However, an expert must not express an opinion whether abuse in fact occurred or comment on the credibility of the victim. See Commonwealth v. Trowbridge, 419 Mass. 750 , 759-760 (1995); Commonwealth v. Allen, supra at 466. Nor is it permissible for an expert to connect general testimony about a syndrome with an opinion about the victim. See Commonwealth v. Dockham, 405 Mass. 618 , 628-630 (1989); Commonwealth v. Allen, supra at 466. Testimony that "the symptoms and physical condition of the child were consistent with the type of nonviolent sexual abuse that the child alleged in this case . . . [comes] impermissibly close to an endorsement of the child's credibility." Commonwealth v. Trowbridge, supra at 760. Likewise, an expert's note that "today's normal findings do not exclude the possibility of sexual abuse" also may cross over the line into vouching. Commonwealth v. Allen, supra at 466.
Here, Dr. Otterman did not opine directly on whether the victim in fact had been subjected to abuse; nor did he comment on the victim's truthfulness. See Commonwealth v. Quincy Q., 434 Mass. 859 , 872 (2001). Nonetheless, his statement that the victim's normal examination was "consistent with her disclosures" improperly connected the victim to the general characteristics of sexually abused children and should not have been admitted. See Commonwealth v. Trowbridge, supra at 760; Commonwealth v. Allen, supra at 466.
As the defendant objected to the testimony directly after it was elicited and later moved to strike, we review for prejudicial error. We conclude that the error was harmless for the following reasons. First, the erroneously admitted language -- "consistent
with her disclosures" -- was but a small portion of the doctor's entire testimony, the rest of which properly educated the jury about the significance of a lack of physical evidence in sexual abuse cases. Second, the language, though improper, was close to the line of what is permissible in sexual abuse cases, and was not so prejudicial as improper testimony on patterns of disclosure, which goes directly to the victim's truthfulness. See Commonwealth v. Colon, 49 Mass. App. Ct. 289 , 292- 293 (2000). Third, the Commonwealth did not highlight the improper language in its closing argument. Fourth, the defendant used the remainder of the doctor's testimony to his advantage, both on cross-examination and in his closing argument, by placing significant emphasis upon the doctor's statement that the examination disclosed no evidence of penetration. Finally, the testimony of the child witness was detailed and compelling. In the circumstances, the jury could not have been "substantially swayed" by the few improvidently spoken words in the doctor's otherwise appropriate testimony. See Commonwealth v. Peruzzi, 15 Mass. App. Ct. 437 , 445 (1983).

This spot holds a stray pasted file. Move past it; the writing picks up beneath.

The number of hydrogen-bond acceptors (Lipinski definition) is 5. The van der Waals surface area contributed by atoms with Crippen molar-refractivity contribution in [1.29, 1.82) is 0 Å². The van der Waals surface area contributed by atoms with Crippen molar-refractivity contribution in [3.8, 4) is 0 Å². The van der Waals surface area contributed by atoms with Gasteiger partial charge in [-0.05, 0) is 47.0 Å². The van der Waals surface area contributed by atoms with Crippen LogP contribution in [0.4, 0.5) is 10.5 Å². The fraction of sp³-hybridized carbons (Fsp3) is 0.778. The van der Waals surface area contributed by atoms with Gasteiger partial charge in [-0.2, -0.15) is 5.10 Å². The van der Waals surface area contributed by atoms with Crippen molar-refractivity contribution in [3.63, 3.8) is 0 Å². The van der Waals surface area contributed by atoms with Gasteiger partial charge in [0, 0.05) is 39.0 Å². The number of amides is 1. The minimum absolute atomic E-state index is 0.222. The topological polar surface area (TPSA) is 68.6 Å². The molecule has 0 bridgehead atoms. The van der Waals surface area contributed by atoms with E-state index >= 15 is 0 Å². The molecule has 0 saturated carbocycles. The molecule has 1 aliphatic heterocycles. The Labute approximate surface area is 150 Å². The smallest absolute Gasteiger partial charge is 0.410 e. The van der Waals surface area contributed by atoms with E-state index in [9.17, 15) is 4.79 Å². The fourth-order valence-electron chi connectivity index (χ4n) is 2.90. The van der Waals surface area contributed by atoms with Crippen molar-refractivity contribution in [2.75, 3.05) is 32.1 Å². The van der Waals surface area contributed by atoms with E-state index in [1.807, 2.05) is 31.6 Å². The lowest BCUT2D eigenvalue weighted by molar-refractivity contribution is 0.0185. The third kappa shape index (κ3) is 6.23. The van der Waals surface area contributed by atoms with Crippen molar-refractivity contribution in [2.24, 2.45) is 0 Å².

The defendant also argues that the judge should have excluded the doctor's testimony on the basis of surprise, materiality, prejudice, and bad faith. However, the defendant should have known the substance of the doctor's testimony in advance because he had been provided a copy of the doctor's examination report. Furthermore, the prosecutor made repeated references to the anticipated expert testimony during voir dire of the jury, and defense counsel, in his opening statement, told the jury, "You are also going to hear some medical testimony, I expect, that is going to raise some doubt as to whether or not these events actually occurred." In the circumstances, the defendant has not shown that he was surprised by the doctor's testimony.
The defendant's argument that the judge did not qualify Dr. Otterman as an expert is similarly unavailing. The judge is not required to hold a voir dire before qualifying an expert, see Commonwealth v. Ruiz, 442 Mass. 826 , 834 (2004), and the judge's determination may be inferred from the record. Commonwealth v. Boyd, 367 Mass. 169 , 183 (1975). Accordingly, we conclude that the judge's implicit qualification of the doctor
as an expert was proper, based upon the doctor's testimony as to his training and experience and the judge's rulings on defense counsel's objections. [Note 2] Furthermore, the failure of the judge to issue an unrequested instruction on expert testimony was not error. [Note 3] Failure to issue such an instruction is error "only when the judge expressly leaves the matter to the jury," and such was not the case here. See Leibovich v. Antonellis, 410 Mass. 568 , 572 (1991).